When we think about solar power, we mostly think about rooftops covered with solar panels. And indeed, there are more than 800,000 solar rooftops in the U.S. and the numbers are growing.
But an equally important area of explosive growth is utility-scale solar: solar plants that are larger than 5 MW, or about 1,000 times bigger than a typical residential solar installation.
In 2007, there were zero utility-scale solar plants in the U.S. Today, there are hundreds. They range from the Solar Star project in Rosamond, California, which at 579 MW is the world’s largest solar farm, to dozens and dozens of 10, 20, and 50 MW projects all over the country.
And the growth in utility solar is accelerating. There is almost 10 GW of utility solar scheduled for installation in 2016, which would be more than in the previous three years combined. And this is more new capacity than for any other single energy source, including natural gas.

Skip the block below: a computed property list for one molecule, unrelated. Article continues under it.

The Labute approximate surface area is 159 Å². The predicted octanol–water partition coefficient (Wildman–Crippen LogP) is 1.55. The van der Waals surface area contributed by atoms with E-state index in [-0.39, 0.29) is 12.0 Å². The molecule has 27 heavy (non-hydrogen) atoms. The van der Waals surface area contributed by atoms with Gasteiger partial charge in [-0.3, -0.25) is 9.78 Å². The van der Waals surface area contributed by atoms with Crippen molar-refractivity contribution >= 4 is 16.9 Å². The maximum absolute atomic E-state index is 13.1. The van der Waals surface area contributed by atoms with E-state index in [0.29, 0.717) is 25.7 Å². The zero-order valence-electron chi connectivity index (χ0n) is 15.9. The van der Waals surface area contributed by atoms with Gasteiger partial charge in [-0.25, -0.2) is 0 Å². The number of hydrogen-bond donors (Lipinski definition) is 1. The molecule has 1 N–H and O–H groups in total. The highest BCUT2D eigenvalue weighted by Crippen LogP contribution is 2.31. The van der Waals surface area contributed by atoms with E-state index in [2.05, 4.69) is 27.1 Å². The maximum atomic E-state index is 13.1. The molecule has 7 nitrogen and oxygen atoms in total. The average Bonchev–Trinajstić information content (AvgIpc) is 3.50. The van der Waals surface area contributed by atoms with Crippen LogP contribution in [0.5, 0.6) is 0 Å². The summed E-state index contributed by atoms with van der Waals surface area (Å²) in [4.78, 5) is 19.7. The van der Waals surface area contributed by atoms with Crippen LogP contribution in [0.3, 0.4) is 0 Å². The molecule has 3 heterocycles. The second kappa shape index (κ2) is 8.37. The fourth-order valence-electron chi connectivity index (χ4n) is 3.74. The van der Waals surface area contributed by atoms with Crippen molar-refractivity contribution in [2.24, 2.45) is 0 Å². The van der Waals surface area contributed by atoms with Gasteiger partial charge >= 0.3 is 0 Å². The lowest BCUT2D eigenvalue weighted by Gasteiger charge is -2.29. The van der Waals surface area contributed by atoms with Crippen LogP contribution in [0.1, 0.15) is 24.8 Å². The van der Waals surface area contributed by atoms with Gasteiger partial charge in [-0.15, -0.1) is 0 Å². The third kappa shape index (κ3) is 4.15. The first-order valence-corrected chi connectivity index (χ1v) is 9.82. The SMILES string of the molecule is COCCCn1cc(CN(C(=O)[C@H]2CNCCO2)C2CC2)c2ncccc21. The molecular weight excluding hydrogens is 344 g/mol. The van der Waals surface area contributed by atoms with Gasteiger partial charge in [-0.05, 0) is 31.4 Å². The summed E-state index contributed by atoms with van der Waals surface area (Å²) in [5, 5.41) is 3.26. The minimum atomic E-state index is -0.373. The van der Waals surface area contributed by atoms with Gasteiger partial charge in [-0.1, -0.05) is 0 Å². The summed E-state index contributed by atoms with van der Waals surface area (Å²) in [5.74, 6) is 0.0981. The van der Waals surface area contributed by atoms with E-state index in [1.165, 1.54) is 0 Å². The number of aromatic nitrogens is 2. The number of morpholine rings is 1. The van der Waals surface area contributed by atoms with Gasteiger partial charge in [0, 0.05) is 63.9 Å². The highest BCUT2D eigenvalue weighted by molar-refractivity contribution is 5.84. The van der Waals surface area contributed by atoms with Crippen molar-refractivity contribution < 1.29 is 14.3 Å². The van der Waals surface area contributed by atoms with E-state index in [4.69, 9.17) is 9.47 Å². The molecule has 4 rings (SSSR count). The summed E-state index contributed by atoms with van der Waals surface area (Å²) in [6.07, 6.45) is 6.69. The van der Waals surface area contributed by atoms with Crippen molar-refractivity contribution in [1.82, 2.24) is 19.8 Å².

Why is this boom happening? The biggest reason is that the price of big solar has been dropping precipitously, falling more than 50% since 2009. The Department of Energy launched an initiative in 2011 to drive the price of installed solar down to $1/W, which they claim will make it cost competitive with all other electricity sources without any incentives. It looks like that goal will be met by 2017.
Other reasons include the fact that the price of solar electricity is predictable going forward, unlike that of oil and gas, whose prices fluctuate from economic and political forces. Solar power is intermittent, but the sun does rise every day and we are learning ways to manage the intrinsic behavior of solar generation.
Photo, posted October 5, 2009, courtesy of the Department of Energy via Flickr.
‘Big Solar Is Booming’ from Earth Wise is a production of WAMC Northeast Public Radio.